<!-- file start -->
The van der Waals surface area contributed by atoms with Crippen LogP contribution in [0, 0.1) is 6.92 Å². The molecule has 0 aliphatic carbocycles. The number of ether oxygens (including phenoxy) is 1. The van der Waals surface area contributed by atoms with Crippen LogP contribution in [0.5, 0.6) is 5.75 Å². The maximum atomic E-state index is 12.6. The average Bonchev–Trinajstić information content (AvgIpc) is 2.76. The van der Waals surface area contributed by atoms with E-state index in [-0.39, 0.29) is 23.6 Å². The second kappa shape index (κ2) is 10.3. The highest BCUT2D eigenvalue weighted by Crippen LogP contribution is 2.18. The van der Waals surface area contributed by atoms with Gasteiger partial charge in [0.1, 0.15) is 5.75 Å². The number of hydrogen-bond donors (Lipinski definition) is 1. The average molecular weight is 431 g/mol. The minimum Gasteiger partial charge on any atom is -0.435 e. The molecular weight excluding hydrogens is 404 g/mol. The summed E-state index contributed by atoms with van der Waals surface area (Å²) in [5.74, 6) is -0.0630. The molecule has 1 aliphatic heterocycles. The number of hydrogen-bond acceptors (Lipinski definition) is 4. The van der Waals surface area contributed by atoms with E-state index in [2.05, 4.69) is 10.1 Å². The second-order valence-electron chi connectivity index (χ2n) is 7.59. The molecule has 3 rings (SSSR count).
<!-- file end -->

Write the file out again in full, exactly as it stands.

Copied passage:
The van der Waals surface area contributed by atoms with Crippen LogP contribution in [0, 0.1) is 6.92 Å². The molecule has 0 aliphatic carbocycles. The number of ether oxygens (including phenoxy) is 1. The van der Waals surface area contributed by atoms with Crippen LogP contribution in [0.5, 0.6) is 5.75 Å². The maximum atomic E-state index is 12.6. The average Bonchev–Trinajstić information content (AvgIpc) is 2.76. The van der Waals surface area contributed by atoms with E-state index in [-0.39, 0.29) is 23.6 Å². The second kappa shape index (κ2) is 10.3. The highest BCUT2D eigenvalue weighted by Crippen LogP contribution is 2.18. The van der Waals surface area contributed by atoms with Gasteiger partial charge in [0.1, 0.15) is 5.75 Å². The number of hydrogen-bond donors (Lipinski definition) is 1. The average molecular weight is 431 g/mol. The minimum Gasteiger partial charge on any atom is -0.435 e. The molecular weight excluding hydrogens is 404 g/mol. The summed E-state index contributed by atoms with van der Waals surface area (Å²) in [5.74, 6) is -0.0630. The molecule has 1 aliphatic heterocycles. The number of hydrogen-bond acceptors (Lipinski definition) is 4. The van der Waals surface area contributed by atoms with E-state index in [2.05, 4.69) is 10.1 Å². The second-order valence-electron chi connectivity index (χ2n) is 7.59. The molecule has 3 rings (SSSR count).